Assessing Without Levels
After looking at a variety of options for assessment, St Stephen’s will be using a 9 point scale to assess children based on the work of Focus Education. This system is produced by a very reputable educational group and is being used by a number of school in the local area.
The scale will work as follows:
Emerging scale 1-3
1 – Children are working below the age group expectations and need work set from a lower age group in addition to extra adult support.
2- Children are working towards the age group expectations but need extra support to access the class learning.
3- Children are working towards the age group expectations but have some gaps in learning where they need extra support.
4 – Children are working at the age group expectations but are insecure in their skills and knowledge.
5 – Children are working securely at the age group expectations.
6 – Children have mastered the year group expectations and need some challenge with support.
7- Children have mastered the age group expectations and are developing depth in learning.
8- Children are working securely at an above expected level.
9 – Child is gifted in this area is working on material from a higher age group.
So how will the process in school work? In each Autumn term, by October/November the teachers will have had an opportunity to assess how the children are working. At the start of each year group, every child will be emerging/low as they are being judged against the End of Year statements. By using their professional knowledge and judgement teachers will know what the children can already do and what they think the children can achieve. They will then give a forecast as to where they think a child will be by the end of the Year. Only very exceptional children will have a forecast from a higher or lower year group. As far as we are aware Year 6 Exceeding (High) is likely to be the highest grading for the end of Key Stage 2.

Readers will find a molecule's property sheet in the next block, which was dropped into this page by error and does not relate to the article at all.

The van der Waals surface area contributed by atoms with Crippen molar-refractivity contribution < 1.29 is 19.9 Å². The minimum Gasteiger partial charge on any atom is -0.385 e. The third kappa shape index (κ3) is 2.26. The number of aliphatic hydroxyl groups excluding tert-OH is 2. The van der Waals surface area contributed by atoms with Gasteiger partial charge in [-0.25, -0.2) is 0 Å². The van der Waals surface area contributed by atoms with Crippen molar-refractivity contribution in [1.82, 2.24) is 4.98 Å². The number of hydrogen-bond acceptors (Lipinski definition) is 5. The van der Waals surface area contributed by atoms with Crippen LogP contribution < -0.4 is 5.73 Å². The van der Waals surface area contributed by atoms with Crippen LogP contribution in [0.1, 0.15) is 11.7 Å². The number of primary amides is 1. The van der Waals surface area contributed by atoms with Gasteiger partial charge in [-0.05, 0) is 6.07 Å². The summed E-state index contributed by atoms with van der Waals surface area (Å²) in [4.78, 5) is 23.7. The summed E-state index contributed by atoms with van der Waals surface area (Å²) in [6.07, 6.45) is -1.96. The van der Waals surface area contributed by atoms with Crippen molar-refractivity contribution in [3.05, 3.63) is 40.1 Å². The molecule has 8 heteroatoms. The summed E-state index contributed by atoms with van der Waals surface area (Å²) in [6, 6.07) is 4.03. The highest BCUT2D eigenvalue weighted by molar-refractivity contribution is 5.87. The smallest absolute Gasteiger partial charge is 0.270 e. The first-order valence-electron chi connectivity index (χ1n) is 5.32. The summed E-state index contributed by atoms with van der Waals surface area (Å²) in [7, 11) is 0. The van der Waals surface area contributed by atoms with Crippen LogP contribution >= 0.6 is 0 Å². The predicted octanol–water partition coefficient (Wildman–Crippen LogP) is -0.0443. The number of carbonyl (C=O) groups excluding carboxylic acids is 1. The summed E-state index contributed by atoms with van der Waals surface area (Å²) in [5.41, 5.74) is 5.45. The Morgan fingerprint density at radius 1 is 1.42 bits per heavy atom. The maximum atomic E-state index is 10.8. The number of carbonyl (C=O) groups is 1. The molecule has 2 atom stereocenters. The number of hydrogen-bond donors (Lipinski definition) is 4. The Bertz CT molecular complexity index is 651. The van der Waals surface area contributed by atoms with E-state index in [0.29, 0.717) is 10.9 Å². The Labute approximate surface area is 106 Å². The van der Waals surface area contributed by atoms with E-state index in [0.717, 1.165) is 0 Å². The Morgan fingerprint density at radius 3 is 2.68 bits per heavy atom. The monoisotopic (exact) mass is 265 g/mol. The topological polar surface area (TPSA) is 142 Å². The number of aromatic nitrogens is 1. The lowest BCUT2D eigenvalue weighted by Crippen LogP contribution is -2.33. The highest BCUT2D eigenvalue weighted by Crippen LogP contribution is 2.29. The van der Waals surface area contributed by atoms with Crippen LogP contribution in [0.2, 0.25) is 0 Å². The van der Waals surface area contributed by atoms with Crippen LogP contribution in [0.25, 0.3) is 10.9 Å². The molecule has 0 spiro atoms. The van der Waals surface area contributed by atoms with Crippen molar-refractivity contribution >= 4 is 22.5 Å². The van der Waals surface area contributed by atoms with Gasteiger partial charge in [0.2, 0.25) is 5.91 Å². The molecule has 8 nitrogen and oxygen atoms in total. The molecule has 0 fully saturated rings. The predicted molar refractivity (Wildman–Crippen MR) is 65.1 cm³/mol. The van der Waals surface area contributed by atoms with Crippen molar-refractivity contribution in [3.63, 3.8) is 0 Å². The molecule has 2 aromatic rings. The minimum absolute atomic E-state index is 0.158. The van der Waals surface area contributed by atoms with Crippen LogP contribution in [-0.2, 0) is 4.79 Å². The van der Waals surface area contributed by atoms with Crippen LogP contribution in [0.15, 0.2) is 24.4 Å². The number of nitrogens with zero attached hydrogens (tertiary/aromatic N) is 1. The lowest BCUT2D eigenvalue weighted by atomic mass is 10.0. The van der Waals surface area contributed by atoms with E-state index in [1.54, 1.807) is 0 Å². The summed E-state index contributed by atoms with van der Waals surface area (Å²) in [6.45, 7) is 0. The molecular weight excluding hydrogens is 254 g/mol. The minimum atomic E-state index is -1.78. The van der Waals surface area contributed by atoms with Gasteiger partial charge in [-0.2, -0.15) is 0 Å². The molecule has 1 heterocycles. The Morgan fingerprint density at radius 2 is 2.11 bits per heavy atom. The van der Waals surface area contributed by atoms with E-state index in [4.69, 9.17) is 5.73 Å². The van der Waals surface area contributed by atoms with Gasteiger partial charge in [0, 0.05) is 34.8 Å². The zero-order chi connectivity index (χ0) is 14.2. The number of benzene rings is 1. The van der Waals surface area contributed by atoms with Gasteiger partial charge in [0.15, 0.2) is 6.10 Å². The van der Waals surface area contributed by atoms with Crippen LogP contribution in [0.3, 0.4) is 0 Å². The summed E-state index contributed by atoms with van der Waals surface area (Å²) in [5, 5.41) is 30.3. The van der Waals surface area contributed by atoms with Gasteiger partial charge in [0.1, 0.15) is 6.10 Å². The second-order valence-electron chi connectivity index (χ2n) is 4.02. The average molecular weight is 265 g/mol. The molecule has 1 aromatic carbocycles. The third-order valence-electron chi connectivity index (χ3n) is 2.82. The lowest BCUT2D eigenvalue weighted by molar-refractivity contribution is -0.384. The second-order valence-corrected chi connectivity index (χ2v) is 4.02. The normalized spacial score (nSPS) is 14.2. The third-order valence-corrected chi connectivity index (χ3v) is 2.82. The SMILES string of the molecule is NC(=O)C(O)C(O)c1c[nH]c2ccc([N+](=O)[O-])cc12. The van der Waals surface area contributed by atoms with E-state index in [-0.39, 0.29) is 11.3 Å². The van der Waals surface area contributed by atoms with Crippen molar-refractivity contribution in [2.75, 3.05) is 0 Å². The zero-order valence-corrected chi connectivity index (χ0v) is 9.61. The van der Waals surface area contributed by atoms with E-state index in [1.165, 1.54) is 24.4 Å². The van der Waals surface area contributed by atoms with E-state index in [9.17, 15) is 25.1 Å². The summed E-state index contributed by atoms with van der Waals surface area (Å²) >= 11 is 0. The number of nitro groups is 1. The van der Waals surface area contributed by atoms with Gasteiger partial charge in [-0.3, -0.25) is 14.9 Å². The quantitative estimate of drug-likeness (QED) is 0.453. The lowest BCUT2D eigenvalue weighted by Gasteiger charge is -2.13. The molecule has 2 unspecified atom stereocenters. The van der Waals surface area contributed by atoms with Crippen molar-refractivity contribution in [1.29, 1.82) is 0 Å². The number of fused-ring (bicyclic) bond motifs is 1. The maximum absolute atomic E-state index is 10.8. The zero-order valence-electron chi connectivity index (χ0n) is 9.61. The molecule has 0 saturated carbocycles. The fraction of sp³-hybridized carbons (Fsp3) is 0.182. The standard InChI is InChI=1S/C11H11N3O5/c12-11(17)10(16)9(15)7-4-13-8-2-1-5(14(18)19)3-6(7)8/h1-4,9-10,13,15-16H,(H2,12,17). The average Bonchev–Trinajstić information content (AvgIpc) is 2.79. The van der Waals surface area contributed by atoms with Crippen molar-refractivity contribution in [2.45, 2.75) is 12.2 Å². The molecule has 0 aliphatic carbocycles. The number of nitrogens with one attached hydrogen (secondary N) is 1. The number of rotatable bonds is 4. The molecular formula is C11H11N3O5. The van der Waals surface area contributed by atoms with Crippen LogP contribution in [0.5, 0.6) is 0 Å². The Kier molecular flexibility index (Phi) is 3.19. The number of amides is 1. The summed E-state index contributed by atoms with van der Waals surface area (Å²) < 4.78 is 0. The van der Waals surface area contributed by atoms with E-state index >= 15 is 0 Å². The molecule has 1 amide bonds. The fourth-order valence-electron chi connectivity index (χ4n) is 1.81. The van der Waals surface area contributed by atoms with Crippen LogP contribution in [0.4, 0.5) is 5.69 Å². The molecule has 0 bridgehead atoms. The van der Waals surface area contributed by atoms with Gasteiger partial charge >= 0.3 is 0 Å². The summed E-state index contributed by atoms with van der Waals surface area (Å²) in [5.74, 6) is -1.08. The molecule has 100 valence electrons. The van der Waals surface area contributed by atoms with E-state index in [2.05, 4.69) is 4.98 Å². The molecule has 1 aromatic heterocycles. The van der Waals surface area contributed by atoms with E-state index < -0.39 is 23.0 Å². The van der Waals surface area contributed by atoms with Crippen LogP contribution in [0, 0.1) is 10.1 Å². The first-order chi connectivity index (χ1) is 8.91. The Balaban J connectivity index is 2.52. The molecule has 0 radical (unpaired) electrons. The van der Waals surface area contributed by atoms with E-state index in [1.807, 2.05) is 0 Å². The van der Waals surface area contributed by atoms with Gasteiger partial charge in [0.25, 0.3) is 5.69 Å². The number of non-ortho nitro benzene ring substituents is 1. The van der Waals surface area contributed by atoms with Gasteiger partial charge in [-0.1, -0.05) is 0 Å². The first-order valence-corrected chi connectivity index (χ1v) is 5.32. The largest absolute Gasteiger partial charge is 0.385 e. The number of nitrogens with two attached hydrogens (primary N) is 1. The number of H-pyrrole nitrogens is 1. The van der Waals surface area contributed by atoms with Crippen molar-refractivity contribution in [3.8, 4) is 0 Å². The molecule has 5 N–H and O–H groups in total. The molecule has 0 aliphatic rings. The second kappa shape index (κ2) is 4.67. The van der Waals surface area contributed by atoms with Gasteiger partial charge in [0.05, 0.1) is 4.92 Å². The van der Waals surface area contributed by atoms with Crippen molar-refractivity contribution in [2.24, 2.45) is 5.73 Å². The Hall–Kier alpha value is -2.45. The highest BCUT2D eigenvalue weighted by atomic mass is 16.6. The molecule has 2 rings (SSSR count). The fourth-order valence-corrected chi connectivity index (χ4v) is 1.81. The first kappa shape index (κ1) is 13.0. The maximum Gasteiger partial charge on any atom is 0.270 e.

During the year, when we have conversations with you about you child’s progress you won’t be given an actual definitive position of where they are on this scale. Instead you will be told whether your child is on track to meet their end of year target. It may well be that they are above or below where they need to be, in which case their end of year target may be adjusted.
We hope that you find this guide useful to help you understand why assessment has changed and how assessment has changed.